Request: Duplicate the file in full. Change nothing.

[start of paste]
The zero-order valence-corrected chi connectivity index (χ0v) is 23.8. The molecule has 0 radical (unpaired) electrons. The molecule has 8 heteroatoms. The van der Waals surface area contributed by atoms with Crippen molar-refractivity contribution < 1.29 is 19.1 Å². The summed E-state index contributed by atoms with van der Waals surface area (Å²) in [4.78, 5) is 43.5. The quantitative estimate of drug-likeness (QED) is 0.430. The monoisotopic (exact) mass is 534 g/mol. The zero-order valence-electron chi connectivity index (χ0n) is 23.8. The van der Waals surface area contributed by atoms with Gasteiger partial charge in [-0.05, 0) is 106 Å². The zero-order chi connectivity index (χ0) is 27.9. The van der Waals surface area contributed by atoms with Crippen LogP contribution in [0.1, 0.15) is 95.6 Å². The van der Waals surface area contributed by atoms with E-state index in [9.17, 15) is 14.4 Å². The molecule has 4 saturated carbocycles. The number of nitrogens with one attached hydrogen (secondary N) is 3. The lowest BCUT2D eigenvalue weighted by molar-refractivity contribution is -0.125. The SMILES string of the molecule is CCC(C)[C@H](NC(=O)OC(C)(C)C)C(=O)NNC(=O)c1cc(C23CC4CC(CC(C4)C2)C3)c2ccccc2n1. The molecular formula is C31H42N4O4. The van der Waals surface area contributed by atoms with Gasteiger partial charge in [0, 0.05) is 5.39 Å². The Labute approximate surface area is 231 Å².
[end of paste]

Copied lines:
The zero-order valence-corrected chi connectivity index (χ0v) is 23.8. The molecule has 0 radical (unpaired) electrons. The molecule has 8 heteroatoms. The van der Waals surface area contributed by atoms with Crippen molar-refractivity contribution < 1.29 is 19.1 Å². The summed E-state index contributed by atoms with van der Waals surface area (Å²) in [4.78, 5) is 43.5. The quantitative estimate of drug-likeness (QED) is 0.430. The monoisotopic (exact) mass is 534 g/mol. The zero-order valence-electron chi connectivity index (χ0n) is 23.8. The van der Waals surface area contributed by atoms with Gasteiger partial charge in [-0.05, 0) is 106 Å². The zero-order chi connectivity index (χ0) is 27.9. The van der Waals surface area contributed by atoms with Crippen LogP contribution in [0.1, 0.15) is 95.6 Å². The van der Waals surface area contributed by atoms with E-state index in [9.17, 15) is 14.4 Å². The molecule has 4 saturated carbocycles. The number of nitrogens with one attached hydrogen (secondary N) is 3. The lowest BCUT2D eigenvalue weighted by molar-refractivity contribution is -0.125. The SMILES string of the molecule is CCC(C)[C@H](NC(=O)OC(C)(C)C)C(=O)NNC(=O)c1cc(C23CC4CC(CC(C4)C2)C3)c2ccccc2n1. The molecular formula is C31H42N4O4. The van der Waals surface area contributed by atoms with Gasteiger partial charge in [0, 0.05) is 5.39 Å². The Labute approximate surface area is 231 Å².